Four important strategic questions health system venture investors must address are investment focus, degree of risk, performance expectations, and the potential for revenue diversification.
Investment focus. Because of their mission, most health systems invest in healthcare ventures aimed at achieving Triple Aim goals: improving the patient and caregiver experience, reducing the cost of care, and improving population health. Most health system venture groups steer away from investing in drugs, devices, and therapeutics, because they have less comparative advantage relative to independent investors in these areas.
Many of the interviewed leaders share this perspective. Jeremy Porter, director of business development at Intermountain Healthcare (IHC) in Salt Lake City, says: “As a provider system, we’re not going to add strategic value in these areas. We are focused mostly on innovations in care delivery.”
Sam Brasch, senior managing director of Oakland, Calif.-based Kaiser Permanente (KP) Ventures, agrees, noting that KP Ventures gets greater “value-add” for its parent from innovations in IT and services than from purely clinical ventures such as pharmaceuticals and biomedical devices.
Degree of risk. In addition to deciding which areas to invest in, aligning strategic and investment goals requires thoughtful consideration of leadership’s risk and liquidity preferences. Most mature health system venture groups, for example, avoid investing in early-stage start-ups. For example, according to Brasch, KP Ventures doesn’t make Series A (i.e., first round) investments, preferring to invest in follow-on Series B or C rounds, which generally involve less risk. Although KP Ventures manages several large funds, it limits most investments to less than $10 million to manage its risk exposure.
Summation Health Ventures—a 50/50 joint venture between Los Angeles-based Cedars-Sinai and MemorialCare Health System—has a similar philosophy. Darren Dworkin, CIO of Cedars-Sinai and managing director of Summation, says: “We don’t invest seed capital in early-stage start-up companies. We invest in companies that already have customers and have defined their market position. These companies have traction, are moving along, and want to grow and scale their operations in a manner where we can provide value.”
Performance expectations. Health systems generally expect venture activities to earn a reasonable rate of return on their own, but because they also see strategic value in the companies they invest in, they do not necessarily have as high ROI objectives as independent venture-capital and private-equity firms.
Michelle Conger, senior vice president and chief strategy officer of OSF HealthCare in Peoria, Ill., says that her system expects a 12 to 14 percent long-term ROI long-term on its venture fund. She explains, “These returns are lower than independent venture firms’ [returns], but that’s because we intend to gain strategic value from the technologies we invest in, as these solutions are aimed at solving some of our most difficult problems.”
Although “strategic payback” can certainly augment financial payback, setting ROI expectations lower than financial markets has the potential to protect mediocre ventures and misallocate capital. Older, more established venture organizations like KP Ventures, Ascension Ventures, and Cleveland Clinic Ventures are more likely to expect ventures to earn market rates of returns.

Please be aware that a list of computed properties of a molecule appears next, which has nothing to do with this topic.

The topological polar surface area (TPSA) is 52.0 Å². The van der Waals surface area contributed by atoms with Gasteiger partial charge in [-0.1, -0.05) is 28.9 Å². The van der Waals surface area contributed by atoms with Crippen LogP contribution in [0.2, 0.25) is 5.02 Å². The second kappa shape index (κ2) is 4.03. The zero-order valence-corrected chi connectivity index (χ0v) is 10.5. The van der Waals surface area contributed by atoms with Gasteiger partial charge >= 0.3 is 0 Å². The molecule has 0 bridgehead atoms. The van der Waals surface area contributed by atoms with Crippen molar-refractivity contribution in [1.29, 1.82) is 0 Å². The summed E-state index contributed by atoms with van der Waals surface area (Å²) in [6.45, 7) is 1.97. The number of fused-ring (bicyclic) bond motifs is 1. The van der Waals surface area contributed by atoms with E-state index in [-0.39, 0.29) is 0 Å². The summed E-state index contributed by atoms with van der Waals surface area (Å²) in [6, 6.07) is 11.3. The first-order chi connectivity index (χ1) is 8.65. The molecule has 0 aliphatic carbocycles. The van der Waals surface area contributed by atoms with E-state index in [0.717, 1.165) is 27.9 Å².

Revenue diversification. Traditionally, health systems did not look to venture investments to diversify their revenue base, mainly because the ventures were not large enough to be material. However, this pattern may be changing. UPMC Enterprises in Pittsburgh, for example, is committed to using ventures for revenue diversification, as exemplified by its development of the population health management (PHM) services company Evolent Health.
Rasu Shrestha, MD, executive vice president of UPMC Enterprises, notes that Evolent Health emerged from UPMC Health Plan as a way to commercialize the plans PHM expertise in by supporting PHM startups for other health systems.
Spinning out operations that are already delivering value is the quickest way to develop scale innovations that can contribute materially to revenue. However, scaling doesn’t happen automatically; it often requires significant investment to reposition internal services for the broader external market. After proving Evolent’s viability as a business, UPMC partnered with the Advisory Board Companies in 2011 to capitalize and help market its services. In 2013, Evolent brought in Texas Pacific Group as a third investor to accelerate growth. The company went public in 2016 at a valuation of $1.2 billion, producing a 10:1 ROI for UPMC—a significant revenue-enhancer.
Another venture organization that is taking revenue enhancement seriously is the Innovation Institute, an LLC jointly owned by six not-for-profit health systems. Larry Stofko, executive vice president, reports that the Institute now has over $200 million in revenue from its shared services companies, and all of them are profitable.
David G. Anderson, PhD, is a Director, BDC Advisors, San Francisco ([email protected]).
Mary Jo Potter is a Senior Advisor, BDC Advisors, San Francisco ([email protected]).
Dudley E. Morris is a Senior Advisor, BDC Advisors, Los Angeles ([email protected]).